U.S. Wage Growth Is Slowing, Somewhat
By some measures, nominal pay raises are now in line with 2006-2007 or the late 1990s. What that means for inflation and interest rates is less clear.
The biggest source of underlying inflationary pressure in the U.S. economy—unusually rapid wage growth—has been receding rapidly in recent months, although not by enough (yet) for policymakers to be confident that they are on track to reaching their 2% yearly inflation goal. The question is whether this process will continue, and if not, what that would mean for interest rates.
Workers’ pay gains have macroeconomic significance because wages are the most important source of financing for consumer spending. When wage growth is too slow, it is hard for businesses to make money sustainably.1 That tends to discourage investment and hiring, further depressing wage growth and keeping the economy stuck in a rut. Faster wage growth usually means more spending.2 That is good to the extent that businesses can ramp up their output of goods and services to meet demand, but it does have the potential to generate shortages or unwanted price increases (or both).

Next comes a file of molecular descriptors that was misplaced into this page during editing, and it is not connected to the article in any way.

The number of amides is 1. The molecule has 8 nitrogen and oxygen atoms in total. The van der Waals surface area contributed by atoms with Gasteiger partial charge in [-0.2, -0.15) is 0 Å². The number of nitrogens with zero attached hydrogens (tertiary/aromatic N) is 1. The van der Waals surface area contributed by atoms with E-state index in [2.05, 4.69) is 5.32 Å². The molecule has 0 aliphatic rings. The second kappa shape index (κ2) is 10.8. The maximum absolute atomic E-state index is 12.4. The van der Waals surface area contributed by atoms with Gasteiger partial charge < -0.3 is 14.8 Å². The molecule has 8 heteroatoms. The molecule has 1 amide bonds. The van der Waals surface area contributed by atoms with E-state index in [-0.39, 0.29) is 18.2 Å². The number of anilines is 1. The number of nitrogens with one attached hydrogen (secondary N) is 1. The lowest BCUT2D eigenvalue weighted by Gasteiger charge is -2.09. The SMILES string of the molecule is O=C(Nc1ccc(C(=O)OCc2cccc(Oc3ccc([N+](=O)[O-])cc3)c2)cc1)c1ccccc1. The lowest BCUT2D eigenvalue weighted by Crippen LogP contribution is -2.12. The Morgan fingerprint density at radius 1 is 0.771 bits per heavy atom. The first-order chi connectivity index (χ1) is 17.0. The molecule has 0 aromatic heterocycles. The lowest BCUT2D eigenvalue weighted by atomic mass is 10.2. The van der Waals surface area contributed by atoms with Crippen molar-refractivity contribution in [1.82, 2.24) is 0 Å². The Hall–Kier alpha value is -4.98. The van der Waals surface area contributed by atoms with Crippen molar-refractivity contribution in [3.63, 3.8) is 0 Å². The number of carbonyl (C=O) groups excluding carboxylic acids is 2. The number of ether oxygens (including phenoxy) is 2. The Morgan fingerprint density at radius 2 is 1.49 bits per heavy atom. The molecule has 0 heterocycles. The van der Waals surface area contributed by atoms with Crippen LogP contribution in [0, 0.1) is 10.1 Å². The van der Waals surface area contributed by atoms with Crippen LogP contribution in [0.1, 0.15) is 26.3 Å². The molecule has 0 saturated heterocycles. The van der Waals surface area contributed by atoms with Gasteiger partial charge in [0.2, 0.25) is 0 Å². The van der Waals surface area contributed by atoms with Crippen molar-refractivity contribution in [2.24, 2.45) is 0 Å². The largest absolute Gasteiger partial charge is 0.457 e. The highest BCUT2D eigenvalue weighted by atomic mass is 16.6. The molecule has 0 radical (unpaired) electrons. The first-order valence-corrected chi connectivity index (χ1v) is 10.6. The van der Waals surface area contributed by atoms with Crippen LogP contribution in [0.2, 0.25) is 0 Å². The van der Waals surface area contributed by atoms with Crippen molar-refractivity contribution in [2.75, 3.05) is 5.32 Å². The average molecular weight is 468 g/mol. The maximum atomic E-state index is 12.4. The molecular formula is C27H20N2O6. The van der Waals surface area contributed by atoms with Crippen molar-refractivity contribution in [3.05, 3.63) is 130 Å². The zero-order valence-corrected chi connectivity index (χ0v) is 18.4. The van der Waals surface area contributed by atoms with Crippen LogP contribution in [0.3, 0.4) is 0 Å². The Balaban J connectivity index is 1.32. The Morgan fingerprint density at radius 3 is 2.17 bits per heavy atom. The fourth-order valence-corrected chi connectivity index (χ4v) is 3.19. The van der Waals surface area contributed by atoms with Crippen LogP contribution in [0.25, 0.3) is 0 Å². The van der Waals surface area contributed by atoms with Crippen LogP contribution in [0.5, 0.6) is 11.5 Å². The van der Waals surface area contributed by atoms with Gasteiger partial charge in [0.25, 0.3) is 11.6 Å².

From the start of this century until the pandemic, the problem was that wage growth was too slow. More recently, it looked as if there had been a persistent upward shift in the trend rate of wage growth. While that would have many benefits, it would not have been consistent with the Federal Reserve’s stated 2% yearly inflation target, nor would it have been consistent with the set of interest rates that prevailed in the 2010s.
American workers’ wages are still rising faster than in the decade before the pandemic, but the pace of increases has slowed sharply and is now comparable to the late 1990s and 2006-2007.